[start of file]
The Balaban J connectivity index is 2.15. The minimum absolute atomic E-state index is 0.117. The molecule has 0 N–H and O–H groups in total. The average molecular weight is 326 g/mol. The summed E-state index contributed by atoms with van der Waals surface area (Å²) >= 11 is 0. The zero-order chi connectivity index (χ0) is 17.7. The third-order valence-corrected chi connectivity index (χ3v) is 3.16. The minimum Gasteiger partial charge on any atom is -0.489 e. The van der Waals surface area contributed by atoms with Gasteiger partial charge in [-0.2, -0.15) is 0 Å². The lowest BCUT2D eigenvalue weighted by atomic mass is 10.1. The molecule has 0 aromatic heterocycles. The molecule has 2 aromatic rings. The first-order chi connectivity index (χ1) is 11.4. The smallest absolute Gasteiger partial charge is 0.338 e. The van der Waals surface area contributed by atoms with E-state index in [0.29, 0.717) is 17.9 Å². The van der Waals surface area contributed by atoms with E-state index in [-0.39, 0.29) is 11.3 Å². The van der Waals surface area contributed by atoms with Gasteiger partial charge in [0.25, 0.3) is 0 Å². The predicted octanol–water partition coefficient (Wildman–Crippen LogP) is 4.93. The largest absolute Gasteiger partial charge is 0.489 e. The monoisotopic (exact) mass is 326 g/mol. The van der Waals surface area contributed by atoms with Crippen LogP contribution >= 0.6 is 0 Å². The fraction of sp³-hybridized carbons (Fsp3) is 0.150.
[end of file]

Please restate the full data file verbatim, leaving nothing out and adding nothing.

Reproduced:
The Balaban J connectivity index is 2.15. The minimum absolute atomic E-state index is 0.117. The molecule has 0 N–H and O–H groups in total. The average molecular weight is 326 g/mol. The summed E-state index contributed by atoms with van der Waals surface area (Å²) >= 11 is 0. The zero-order chi connectivity index (χ0) is 17.7. The third-order valence-corrected chi connectivity index (χ3v) is 3.16. The minimum Gasteiger partial charge on any atom is -0.489 e. The van der Waals surface area contributed by atoms with Gasteiger partial charge in [-0.2, -0.15) is 0 Å². The lowest BCUT2D eigenvalue weighted by atomic mass is 10.1. The molecule has 0 aromatic heterocycles. The molecule has 2 aromatic rings. The first-order chi connectivity index (χ1) is 11.4. The smallest absolute Gasteiger partial charge is 0.338 e. The van der Waals surface area contributed by atoms with E-state index in [0.29, 0.717) is 17.9 Å². The van der Waals surface area contributed by atoms with E-state index in [-0.39, 0.29) is 11.3 Å². The van der Waals surface area contributed by atoms with Gasteiger partial charge in [0.25, 0.3) is 0 Å². The predicted octanol–water partition coefficient (Wildman–Crippen LogP) is 4.93. The largest absolute Gasteiger partial charge is 0.489 e. The monoisotopic (exact) mass is 326 g/mol. The van der Waals surface area contributed by atoms with Crippen LogP contribution >= 0.6 is 0 Å². The fraction of sp³-hybridized carbons (Fsp3) is 0.150.